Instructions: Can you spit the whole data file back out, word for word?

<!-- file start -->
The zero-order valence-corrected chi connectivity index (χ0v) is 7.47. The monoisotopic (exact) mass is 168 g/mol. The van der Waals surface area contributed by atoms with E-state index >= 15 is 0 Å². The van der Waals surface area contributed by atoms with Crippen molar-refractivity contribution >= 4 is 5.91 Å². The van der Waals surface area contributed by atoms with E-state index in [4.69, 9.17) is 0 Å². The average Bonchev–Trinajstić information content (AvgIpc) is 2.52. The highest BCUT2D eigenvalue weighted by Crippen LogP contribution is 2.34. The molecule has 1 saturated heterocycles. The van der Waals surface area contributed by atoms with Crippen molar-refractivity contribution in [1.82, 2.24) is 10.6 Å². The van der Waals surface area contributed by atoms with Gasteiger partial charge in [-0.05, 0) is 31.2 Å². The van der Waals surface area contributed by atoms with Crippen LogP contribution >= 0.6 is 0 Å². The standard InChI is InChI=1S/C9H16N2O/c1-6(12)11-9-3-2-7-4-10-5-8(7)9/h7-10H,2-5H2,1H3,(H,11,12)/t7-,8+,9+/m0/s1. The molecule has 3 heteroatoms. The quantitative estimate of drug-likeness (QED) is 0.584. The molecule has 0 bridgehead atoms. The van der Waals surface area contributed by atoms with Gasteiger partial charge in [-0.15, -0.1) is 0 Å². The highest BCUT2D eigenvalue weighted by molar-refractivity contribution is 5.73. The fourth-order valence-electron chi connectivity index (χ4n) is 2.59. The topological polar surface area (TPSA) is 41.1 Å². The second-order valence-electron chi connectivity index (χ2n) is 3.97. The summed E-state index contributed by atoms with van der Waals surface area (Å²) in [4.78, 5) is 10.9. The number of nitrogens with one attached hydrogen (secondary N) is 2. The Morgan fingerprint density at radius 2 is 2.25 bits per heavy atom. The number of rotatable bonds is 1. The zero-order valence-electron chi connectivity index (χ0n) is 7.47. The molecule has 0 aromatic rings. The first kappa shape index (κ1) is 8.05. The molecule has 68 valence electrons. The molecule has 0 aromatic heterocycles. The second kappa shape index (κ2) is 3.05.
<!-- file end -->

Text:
The zero-order valence-corrected chi connectivity index (χ0v) is 7.47. The monoisotopic (exact) mass is 168 g/mol. The van der Waals surface area contributed by atoms with E-state index >= 15 is 0 Å². The van der Waals surface area contributed by atoms with Crippen molar-refractivity contribution >= 4 is 5.91 Å². The van der Waals surface area contributed by atoms with E-state index in [4.69, 9.17) is 0 Å². The average Bonchev–Trinajstić information content (AvgIpc) is 2.52. The highest BCUT2D eigenvalue weighted by Crippen LogP contribution is 2.34. The molecule has 1 saturated heterocycles. The van der Waals surface area contributed by atoms with Crippen molar-refractivity contribution in [1.82, 2.24) is 10.6 Å². The van der Waals surface area contributed by atoms with Gasteiger partial charge in [-0.05, 0) is 31.2 Å². The van der Waals surface area contributed by atoms with Crippen LogP contribution >= 0.6 is 0 Å². The standard InChI is InChI=1S/C9H16N2O/c1-6(12)11-9-3-2-7-4-10-5-8(7)9/h7-10H,2-5H2,1H3,(H,11,12)/t7-,8+,9+/m0/s1. The molecule has 3 heteroatoms. The quantitative estimate of drug-likeness (QED) is 0.584. The molecule has 0 bridgehead atoms. The van der Waals surface area contributed by atoms with Gasteiger partial charge in [-0.15, -0.1) is 0 Å². The highest BCUT2D eigenvalue weighted by molar-refractivity contribution is 5.73. The fourth-order valence-electron chi connectivity index (χ4n) is 2.59. The topological polar surface area (TPSA) is 41.1 Å². The second-order valence-electron chi connectivity index (χ2n) is 3.97. The summed E-state index contributed by atoms with van der Waals surface area (Å²) in [4.78, 5) is 10.9. The number of nitrogens with one attached hydrogen (secondary N) is 2. The Morgan fingerprint density at radius 2 is 2.25 bits per heavy atom. The number of rotatable bonds is 1. The zero-order valence-electron chi connectivity index (χ0n) is 7.47. The molecule has 0 aromatic rings. The first kappa shape index (κ1) is 8.05. The molecule has 68 valence electrons. The molecule has 0 aromatic heterocycles. The second kappa shape index (κ2) is 3.05.